The debate on the benefits and necessity of circumcision is ongoing. In the literature, reports show that circumcision causes deterioration of some parameters of the sexual function and some parameters cause a positive change. Also, some publications show that it does not create a significant difference [2,6,8]. In men with circumcision, the incidence of sexually transmitted diseases, including acquired immune deficiency syndrome, is lower [9-11]. Moreover, the development of penile cancer is less common in circumcised men. The development of cervical cancer in the partners of circumcised men is also less [12-13]. Besides, circumcision prevents, as expected, phimosis, paraphimosis, and problems such as balanitis [14-15]. It is evident that such findings can be obtained through long-term observations. The limitation of our study was that the follow-up time was up to 35 months.

There are publications in the literature that are positive and opposite to circumcision. Complication rates depend on multiple factors, including anatomic abnormalities, medical comorbidities, surgical technique, and patient age. This paper will deal with the most common complications and methods to manage them. In Western literature, it was common for those who said circumcision should be routinely practiced before now this rate has changed against circumcision [16]. There are complications from bleeding due to a gender change and even death was reported [17]. Gee and Ansell's report of 5882 case series had a significant complication rate of 0.2% [16]. Significant complications of the circumcision procedure are life-threatening bleeding, systemic infection, complete excision of the penis skin, and amputation of the whole penis. The minor complication rate was also 7.4% [18]. The risk of mortality was also two in a million [16]. An accurate and complete preoperative evaluation, focusing on bleeding history and birth history, is imperative. Proper selection of patients based on age and anatomic considerations, as well as appropriate sterile surgical technique, are critical to prevent future circumcision-related adverse events. Our complication rate was 10.7%, but none of them were significantly life-threatening complications or lifelong disabilities.

Penile edema was the most observed complication, with a rate of 9.06%. With the increasing age of the patient, the occurrence of complications becomes more frequent. Bleeding becomes more common during the “mini-puberty" of infancy that begins at four weeks of age and extends to three months of age. This is thought to be due to a hormonally mediated increase in penile and prepuce size and vascularity [4]. In a recent prospective observation-based study of 583 neonatal circumcisions, Banieghbal reported only two minor bleeding complications requiring sutures. Both occurred in infants aged three weeks. Based on the use of the Neonatal Infant Pain Scale, he further reported that the ideal timeframe for a "pain-free" circumcision is during the first week of life [19]. This is further supported by Horowitz and Gershbein who reported zero complications in 98 infants circumcised with a Gomco clamp in their first month [20].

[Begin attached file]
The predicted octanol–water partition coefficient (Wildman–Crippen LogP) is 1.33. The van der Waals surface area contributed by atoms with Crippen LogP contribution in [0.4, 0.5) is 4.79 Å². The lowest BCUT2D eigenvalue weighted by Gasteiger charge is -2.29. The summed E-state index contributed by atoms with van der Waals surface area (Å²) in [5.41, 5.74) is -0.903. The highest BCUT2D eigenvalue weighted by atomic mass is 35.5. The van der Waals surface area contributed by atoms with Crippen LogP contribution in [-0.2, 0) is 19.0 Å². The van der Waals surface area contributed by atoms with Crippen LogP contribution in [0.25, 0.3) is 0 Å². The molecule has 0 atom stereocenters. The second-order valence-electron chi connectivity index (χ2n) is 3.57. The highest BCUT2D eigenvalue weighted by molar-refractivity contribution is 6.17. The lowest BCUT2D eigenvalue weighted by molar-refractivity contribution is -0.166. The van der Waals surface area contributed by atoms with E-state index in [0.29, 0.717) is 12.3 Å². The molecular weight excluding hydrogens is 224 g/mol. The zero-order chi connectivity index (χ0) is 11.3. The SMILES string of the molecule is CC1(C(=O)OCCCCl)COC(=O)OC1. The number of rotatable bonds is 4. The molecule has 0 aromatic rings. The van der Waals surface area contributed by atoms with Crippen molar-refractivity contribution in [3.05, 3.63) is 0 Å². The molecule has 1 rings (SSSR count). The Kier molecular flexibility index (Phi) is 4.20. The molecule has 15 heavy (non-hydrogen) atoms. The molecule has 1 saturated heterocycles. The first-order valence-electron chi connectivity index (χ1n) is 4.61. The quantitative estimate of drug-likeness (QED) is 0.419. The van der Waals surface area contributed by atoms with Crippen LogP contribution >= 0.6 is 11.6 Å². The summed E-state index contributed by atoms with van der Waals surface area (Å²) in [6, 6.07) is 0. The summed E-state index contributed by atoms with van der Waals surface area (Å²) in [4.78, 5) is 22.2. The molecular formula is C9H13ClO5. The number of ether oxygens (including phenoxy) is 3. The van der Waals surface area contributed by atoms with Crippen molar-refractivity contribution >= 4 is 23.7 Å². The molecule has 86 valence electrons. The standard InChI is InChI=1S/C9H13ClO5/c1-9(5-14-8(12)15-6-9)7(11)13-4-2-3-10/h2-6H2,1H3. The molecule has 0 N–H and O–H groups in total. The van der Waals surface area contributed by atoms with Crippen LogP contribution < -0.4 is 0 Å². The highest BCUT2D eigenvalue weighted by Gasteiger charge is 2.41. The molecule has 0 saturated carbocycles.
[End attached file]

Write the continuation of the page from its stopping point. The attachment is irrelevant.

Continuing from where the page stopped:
While complications such as bleeding and infection are seen in all methods, the incidence of some complications is affected by the method used. For example, glandular injury is more common when using the Mogen clamp technique or penile shaft injuries are reported more frequently when the Gomco clamp is used [18]. The glans amputation seen using the Mogen clamp suggests that there may be a common injury mechanism. This mechanism may be an inadequate liberalization of balanopreputial adhesions around the rim [21]. Therefore, it is essential to completely remove the adhesions before excision to reduce the risk of glans amputation in the absence of the glans. It is thought that the glans amputation seen when using the Mogen clamp technique is due to inadequate liberalization of the balanopreputial adhesions around the frenulum. To reduce the risk of penile glans injuries in the Mogen technique, it is essential to remove adhesions before skin excision completely. We used the dorsal slit-sleeve technique in all of the patients, and 0% of a significant complication rate was observed. This method requires crushing and division of the inner and outer preputial layers dorsally. The slit is extended to the corona. This enables the prepuce to be freed entirely and excised, under direct vision. This technique was effectively used in our center with a good outcome. 

Conclusions

Although circumcision is a frequently applied procedure, like any other surgery, perioperative and postoperative complications can be observed. More importantly, a significant number of these complications can be prevented by careful surgery and careful postoperative care. Before the circumcision, an excellent preoperative physical examination, history, and laboratory tests are required. If these conditions are considered, we think that the probability of developing complications is very low.


References

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Original article
peer-reviewed

Evaluation of Male Circumcision: Retrospective Analysis of One Hundred and Ninety-eight Patients


Author Information

Murat F. Ferhatoglu Corresponding Author

General Surgery, Okan University Medical Faculty, Istanbul, TUR

Abdulcabbar Kartal

General Surgery, Okan University Medical Faculty, Istanbul, TUR

Alp Gurkan

General Surgery, Okan University Medical Faculty, Istanbul, TUR


Ethics Statement and Conflict of Interest Disclosures

Human subjects: All authors have confirmed that this study did not involve human participants or tissue. Animal subjects: All authors have confirmed that this study did not involve animal subjects or tissue. Conflicts of interest: In compliance with the ICMJE uniform disclosure form, all authors declare the following: Payment/services info: All authors have declared that no financial support was received from any organization for the submitted work. Financial relationships: All authors have declared that they have no financial relationships at present or within the previous three years with any organizations that might have an interest in the submitted work. Other relationships: All authors have declared that there are no other relationships or activities that could appear to have influenced the submitted work.



Original article
peer-reviewed

Evaluation of Male Circumcision: Retrospective Analysis of One Hundred and Ninety-eight Patients